Russia and Turkey plan grid connection for Akkuyu plant

10 December 2019

Turkish electricity transmissions system operator TEİAŞ and Russian-owned JSC Akkuyu Nuklear have signed a transmission grid connection agreement for the nuclear power plant under construction in Mersin province, in southern Turkey. The agreement means that full-scale work can start on creating a power distribution system for the Akkuyu nuclear power plant, which will include six high-voltage transmission lines.

The Akkuyu plant's power distribution system will exceed 1000 km (Image: TEİAŞ)

The 4800 MWe plant will comprise four VVER1200 reactors and is expected to meet about 10% of Turkey's electricity needs. Turkey aims to bring unit 1 online in 2023, the centenary of its foundation as a republic, while Turkish regulator TAEK granted JSC Akkuyu Nuklear a construction licence for unit 2 in September.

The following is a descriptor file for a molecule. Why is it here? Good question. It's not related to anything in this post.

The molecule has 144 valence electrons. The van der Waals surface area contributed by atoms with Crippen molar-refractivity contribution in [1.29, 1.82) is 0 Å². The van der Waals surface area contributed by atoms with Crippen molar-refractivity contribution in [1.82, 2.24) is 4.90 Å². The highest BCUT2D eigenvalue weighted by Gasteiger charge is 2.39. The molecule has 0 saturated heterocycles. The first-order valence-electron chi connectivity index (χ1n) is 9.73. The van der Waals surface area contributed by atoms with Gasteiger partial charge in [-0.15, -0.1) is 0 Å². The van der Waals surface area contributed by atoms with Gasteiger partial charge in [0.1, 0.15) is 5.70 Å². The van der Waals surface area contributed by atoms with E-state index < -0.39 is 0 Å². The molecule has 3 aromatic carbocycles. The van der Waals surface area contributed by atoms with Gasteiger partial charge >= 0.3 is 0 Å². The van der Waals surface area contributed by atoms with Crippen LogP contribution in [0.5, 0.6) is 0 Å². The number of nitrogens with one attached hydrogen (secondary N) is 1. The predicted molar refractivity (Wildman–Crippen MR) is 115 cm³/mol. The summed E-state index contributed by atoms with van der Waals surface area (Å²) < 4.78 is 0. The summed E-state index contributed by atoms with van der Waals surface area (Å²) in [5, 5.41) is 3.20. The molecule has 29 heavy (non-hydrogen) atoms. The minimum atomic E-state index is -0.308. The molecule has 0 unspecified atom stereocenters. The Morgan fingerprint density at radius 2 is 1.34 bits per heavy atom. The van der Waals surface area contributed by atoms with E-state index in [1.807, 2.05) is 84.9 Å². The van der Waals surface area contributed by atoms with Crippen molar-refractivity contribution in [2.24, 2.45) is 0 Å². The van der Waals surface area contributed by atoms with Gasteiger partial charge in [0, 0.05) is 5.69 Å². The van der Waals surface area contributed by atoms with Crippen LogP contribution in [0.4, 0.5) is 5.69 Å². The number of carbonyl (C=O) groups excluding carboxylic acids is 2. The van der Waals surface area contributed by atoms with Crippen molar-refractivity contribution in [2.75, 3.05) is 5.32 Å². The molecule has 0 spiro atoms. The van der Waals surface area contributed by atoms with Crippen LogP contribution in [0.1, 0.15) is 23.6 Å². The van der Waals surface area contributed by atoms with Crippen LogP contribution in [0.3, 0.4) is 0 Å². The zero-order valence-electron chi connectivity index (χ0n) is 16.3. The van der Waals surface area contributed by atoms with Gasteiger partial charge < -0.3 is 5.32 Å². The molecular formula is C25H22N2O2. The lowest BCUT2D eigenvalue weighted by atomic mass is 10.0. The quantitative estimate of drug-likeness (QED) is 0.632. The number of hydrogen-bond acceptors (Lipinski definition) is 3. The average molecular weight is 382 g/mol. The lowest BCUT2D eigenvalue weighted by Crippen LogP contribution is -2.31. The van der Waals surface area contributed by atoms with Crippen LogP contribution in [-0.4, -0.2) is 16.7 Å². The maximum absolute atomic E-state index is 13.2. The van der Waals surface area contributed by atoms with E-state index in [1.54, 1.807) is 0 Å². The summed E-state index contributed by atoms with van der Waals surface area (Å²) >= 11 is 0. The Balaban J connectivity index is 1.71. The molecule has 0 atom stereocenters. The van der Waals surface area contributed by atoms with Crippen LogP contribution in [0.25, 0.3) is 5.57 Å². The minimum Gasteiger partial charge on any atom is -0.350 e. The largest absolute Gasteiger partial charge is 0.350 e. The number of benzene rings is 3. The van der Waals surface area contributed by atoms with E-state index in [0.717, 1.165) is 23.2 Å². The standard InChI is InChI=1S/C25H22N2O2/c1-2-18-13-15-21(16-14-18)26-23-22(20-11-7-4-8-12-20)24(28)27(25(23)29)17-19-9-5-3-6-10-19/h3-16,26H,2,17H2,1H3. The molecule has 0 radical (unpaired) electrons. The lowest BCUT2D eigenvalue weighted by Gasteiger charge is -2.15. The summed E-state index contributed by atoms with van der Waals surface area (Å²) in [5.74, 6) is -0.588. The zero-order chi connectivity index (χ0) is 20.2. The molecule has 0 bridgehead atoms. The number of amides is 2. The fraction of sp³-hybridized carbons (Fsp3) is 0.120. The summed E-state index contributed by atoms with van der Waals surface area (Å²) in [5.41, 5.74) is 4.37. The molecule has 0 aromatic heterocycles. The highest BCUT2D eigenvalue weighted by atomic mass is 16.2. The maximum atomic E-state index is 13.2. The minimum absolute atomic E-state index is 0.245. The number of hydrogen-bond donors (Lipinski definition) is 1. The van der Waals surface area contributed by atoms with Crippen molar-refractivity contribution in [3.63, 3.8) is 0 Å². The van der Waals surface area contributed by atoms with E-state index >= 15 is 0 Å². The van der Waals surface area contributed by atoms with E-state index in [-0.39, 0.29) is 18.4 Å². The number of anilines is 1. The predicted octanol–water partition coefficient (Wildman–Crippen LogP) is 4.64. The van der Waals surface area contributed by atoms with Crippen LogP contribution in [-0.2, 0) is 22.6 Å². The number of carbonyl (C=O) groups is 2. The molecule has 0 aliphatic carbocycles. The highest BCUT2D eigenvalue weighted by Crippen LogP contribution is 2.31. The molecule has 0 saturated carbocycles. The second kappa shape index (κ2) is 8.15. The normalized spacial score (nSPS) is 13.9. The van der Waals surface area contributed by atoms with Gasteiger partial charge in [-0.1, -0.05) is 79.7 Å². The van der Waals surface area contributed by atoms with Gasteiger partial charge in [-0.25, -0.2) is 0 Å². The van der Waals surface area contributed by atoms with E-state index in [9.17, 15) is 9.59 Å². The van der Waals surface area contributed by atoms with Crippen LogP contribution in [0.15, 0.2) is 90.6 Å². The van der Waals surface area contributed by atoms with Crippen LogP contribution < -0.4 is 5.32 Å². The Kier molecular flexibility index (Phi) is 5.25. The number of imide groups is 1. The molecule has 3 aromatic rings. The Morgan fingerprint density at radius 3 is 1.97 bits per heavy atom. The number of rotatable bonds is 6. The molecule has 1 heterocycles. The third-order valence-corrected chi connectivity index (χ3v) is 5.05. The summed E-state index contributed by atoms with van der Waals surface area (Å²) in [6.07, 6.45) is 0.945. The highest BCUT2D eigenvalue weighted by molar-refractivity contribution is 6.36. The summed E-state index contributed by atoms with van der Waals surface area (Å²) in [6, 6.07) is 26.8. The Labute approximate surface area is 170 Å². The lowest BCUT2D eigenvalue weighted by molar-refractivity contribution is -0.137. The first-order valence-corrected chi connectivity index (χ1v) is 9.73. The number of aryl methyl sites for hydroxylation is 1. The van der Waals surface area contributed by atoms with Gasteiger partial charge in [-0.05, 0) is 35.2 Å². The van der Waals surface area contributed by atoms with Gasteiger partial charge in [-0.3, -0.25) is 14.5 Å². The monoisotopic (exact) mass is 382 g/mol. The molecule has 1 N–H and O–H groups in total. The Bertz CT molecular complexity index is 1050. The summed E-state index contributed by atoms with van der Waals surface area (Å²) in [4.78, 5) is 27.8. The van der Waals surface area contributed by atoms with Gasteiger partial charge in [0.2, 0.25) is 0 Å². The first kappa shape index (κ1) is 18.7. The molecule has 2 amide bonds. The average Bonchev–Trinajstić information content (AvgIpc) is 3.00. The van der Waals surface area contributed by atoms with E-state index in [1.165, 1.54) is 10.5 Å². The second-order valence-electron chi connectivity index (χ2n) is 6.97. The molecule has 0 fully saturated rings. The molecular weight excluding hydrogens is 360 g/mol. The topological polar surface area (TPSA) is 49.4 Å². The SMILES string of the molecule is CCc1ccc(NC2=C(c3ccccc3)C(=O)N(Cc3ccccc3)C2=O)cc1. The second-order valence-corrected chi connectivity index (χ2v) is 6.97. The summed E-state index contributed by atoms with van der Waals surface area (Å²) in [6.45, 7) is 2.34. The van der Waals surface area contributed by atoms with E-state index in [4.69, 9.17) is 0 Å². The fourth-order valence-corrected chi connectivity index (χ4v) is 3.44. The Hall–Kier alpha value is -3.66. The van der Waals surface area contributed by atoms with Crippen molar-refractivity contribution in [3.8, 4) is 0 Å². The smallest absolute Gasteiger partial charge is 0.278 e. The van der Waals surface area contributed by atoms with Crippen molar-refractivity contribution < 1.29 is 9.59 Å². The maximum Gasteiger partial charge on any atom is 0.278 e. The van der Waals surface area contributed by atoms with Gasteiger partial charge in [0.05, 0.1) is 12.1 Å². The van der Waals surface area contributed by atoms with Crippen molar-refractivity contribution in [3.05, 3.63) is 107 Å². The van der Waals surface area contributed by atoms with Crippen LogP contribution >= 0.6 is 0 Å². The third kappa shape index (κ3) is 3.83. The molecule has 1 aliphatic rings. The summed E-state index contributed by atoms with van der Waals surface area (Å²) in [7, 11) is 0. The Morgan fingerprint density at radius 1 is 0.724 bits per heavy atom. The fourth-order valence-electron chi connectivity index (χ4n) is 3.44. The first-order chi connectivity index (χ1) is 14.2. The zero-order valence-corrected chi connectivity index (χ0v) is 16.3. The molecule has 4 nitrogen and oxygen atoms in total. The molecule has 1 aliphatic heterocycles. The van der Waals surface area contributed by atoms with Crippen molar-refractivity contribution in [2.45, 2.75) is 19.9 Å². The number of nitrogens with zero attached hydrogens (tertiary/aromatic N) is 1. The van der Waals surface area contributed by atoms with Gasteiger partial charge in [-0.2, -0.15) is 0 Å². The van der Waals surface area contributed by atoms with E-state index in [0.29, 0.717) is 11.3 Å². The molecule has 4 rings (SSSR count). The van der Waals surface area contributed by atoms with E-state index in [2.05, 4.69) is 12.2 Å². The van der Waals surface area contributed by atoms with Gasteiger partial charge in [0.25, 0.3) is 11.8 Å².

Within the framework of the agreement, the power generated by Akkuyu will be transmitted from its switchgear via 400 kV power lines to six transformer substations that are part of Turkey's unified energy system. The total length of the high-voltage lines that will be built as part of the Akkuyu power distribution scheme will exceed 1000 km.

"In a few years, Turkey will integrate a nuclear power plant into its power transmission system for the first time - an uninterrupted source of baseload generation of vast amounts of electricity," JSC Akkuyu Nuklear Anastasia Zoteeva said. "The agreement is a guarantee that the infrastructure of the Turkish transmission system will be ready for NPP connection and reliable transmission of generated electricity to consumers. Observance of the parameters of compatibility with the external electrical system is inextricably linked to ensuring a reliable and safe NPP operation, so the conclusion of the connection agreement can undoubtedly be considered to be one of the key stages in implementing the Akkuyu NPP project."

TEİAŞ, which is a company under the jurisdiction of Turkey’s Ministry of Energy and Natural Resources, maintains a network of 68,204-km-long transmission lines, 736 transformer substations and 12 high-voltage transmission lines that connect Turkey with the neighbouring countries.

Researched and written by World Nuclear News